Additionally, if the outside actor’s purpose was not to interfere with the party’s business relations, they cannot be liable even if their actions have the unintended effect of discouraging one party from doing business with the other. Simply put, the outside actor must intend to cause the fallout in business relations.

Are There Any Legal Remedies For Deceptive Trade Practices?

Consumers and individuals who have been victimized through deceptive trade practices may have a variety of remedies available for them in court. The most common remedies would be monetary compensation and equitable relief.

A plaintiff who has proven actual damages may be entitled to statutory damages in order to reimburse them for losses. Some states enforce treble or triple damages in especially severe cases, which require the offender to pay triple the amount of the losses. Punitive damages, as well as criminal prosecution, may be available in some jurisdictions.

The court may also order an injunction, which requires the offender to take certain measures or abstain from specified activities. Cease and desist orders are also commonly issued for deceptive trade practices.

Some state statutes allow for “private enforcement,” which means that individual citizens may directly sue the business for deceptive trade practice violations. However, not all states allow private enforcement or individual lawsuits; rather, the state or the federal government itself will bring suit against the business organization.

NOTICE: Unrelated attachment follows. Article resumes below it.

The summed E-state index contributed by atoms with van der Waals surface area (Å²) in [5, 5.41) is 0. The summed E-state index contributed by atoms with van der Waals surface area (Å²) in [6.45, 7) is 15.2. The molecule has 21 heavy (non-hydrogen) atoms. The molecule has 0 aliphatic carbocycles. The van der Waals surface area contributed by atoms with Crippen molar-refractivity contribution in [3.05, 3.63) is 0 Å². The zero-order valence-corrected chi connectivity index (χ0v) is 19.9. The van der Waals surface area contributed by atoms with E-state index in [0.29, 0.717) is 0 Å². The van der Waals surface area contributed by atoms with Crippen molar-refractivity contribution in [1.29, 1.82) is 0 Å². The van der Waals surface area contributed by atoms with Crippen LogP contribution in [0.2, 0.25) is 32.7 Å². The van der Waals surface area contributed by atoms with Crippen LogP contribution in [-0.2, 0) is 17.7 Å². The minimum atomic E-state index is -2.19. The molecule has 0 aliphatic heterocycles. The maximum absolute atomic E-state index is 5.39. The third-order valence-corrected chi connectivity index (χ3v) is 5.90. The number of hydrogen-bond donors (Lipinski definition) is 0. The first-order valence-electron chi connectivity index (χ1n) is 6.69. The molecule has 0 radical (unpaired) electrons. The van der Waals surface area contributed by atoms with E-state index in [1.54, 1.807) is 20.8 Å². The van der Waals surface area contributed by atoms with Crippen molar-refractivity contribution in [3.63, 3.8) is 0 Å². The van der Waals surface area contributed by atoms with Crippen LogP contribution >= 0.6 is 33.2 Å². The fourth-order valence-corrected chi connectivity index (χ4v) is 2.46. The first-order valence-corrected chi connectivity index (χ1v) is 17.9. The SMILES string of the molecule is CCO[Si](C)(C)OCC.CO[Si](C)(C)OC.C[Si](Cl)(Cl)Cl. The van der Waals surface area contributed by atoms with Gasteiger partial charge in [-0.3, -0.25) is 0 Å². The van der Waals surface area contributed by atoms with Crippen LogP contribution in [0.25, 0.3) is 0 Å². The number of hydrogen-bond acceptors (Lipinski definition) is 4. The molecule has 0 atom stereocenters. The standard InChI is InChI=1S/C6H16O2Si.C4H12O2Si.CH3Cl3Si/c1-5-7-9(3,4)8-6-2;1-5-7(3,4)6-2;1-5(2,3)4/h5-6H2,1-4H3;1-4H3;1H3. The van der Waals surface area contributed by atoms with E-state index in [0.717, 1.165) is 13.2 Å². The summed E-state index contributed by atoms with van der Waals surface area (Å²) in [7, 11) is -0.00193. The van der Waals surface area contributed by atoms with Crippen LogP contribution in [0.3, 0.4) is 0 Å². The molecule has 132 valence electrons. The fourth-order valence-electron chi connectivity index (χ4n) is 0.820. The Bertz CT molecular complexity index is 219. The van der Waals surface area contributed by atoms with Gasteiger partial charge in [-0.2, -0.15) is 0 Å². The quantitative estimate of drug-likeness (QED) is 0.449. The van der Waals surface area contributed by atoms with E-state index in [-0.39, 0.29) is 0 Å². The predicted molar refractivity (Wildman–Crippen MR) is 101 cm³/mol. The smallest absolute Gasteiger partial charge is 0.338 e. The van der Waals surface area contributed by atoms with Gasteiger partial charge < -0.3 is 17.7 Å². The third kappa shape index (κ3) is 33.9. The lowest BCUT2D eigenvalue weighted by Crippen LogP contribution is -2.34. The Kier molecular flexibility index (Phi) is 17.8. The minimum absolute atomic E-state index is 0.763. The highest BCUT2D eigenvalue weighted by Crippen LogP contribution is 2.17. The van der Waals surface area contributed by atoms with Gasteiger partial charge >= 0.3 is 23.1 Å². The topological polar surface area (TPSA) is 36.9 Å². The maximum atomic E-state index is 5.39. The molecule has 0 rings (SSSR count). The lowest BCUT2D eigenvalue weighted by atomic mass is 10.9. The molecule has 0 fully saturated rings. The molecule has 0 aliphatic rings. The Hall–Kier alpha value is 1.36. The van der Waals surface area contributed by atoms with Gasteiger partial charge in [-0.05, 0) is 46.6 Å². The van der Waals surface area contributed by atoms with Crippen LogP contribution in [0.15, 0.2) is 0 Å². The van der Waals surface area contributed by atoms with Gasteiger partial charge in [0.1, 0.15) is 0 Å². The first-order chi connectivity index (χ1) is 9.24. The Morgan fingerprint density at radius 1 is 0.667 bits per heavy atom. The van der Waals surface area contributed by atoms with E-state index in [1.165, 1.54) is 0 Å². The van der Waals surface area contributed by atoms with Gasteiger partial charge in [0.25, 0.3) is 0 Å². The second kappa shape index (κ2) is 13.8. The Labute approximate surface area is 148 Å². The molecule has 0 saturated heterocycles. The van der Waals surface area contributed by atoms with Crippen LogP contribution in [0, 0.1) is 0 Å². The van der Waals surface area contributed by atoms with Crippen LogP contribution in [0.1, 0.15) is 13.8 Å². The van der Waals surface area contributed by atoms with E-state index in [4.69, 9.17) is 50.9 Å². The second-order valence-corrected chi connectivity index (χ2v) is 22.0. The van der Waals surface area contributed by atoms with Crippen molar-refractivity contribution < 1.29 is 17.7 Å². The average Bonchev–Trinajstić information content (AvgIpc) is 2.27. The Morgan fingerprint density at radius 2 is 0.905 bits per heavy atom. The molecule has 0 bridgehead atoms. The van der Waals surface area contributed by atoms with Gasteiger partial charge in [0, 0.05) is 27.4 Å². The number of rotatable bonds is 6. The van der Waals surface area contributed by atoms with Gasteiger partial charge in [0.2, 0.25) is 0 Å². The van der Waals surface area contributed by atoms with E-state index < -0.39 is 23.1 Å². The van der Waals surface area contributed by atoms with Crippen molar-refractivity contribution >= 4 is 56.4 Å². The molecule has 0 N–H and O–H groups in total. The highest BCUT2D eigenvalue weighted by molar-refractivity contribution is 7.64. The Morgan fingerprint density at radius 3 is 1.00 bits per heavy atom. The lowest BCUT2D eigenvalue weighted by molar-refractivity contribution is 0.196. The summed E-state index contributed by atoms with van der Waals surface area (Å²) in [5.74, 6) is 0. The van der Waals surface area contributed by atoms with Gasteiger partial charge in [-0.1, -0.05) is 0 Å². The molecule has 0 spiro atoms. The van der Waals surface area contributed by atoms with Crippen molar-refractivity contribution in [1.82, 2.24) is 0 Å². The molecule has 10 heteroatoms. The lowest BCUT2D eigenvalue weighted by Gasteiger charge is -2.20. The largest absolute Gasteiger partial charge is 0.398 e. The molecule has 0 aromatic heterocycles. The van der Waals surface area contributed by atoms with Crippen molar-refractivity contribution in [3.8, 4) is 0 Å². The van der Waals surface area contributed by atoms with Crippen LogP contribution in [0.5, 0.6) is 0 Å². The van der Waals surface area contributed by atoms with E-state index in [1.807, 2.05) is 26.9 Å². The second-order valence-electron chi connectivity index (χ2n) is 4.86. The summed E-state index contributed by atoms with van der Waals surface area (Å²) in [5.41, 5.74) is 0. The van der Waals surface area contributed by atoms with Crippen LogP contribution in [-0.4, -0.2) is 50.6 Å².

What Else Should I Know About The Federal Trade Commission Act?

The Federal Trade Commission Act is the statute that established the Federal Trade Commission (“FTC”). The FTC is an independent, five-member commission that administers laws which regulate businesses and prevent deceptive trade practices, unfair restraints on trade, and the establishment of business monopolies.

As was previously mentioned, part of the FTC’s mandate is to eliminate and prevent unfair competition among businesses and promote consumer protection. Examples include:

The Federal Trade Commission Act grants the FTC authority to issue an order against a violator on behalf of the general public, which requires the violator to stop the illegal practice. If the violator does not comply with the order, the FTC can impose significant fines. However, the violator can appeal the FTC’s order in Federal court.

Do I Need A Lawyer For Help With Intentional Interference With Prospective Business Advantage?

If someone has intentionally interfered with a prospective business advantage, you should consult with an experienced business lawyer. An experienced business attorney can ensure that you understand unfair competition laws, and will also be able to represent you in court as needed.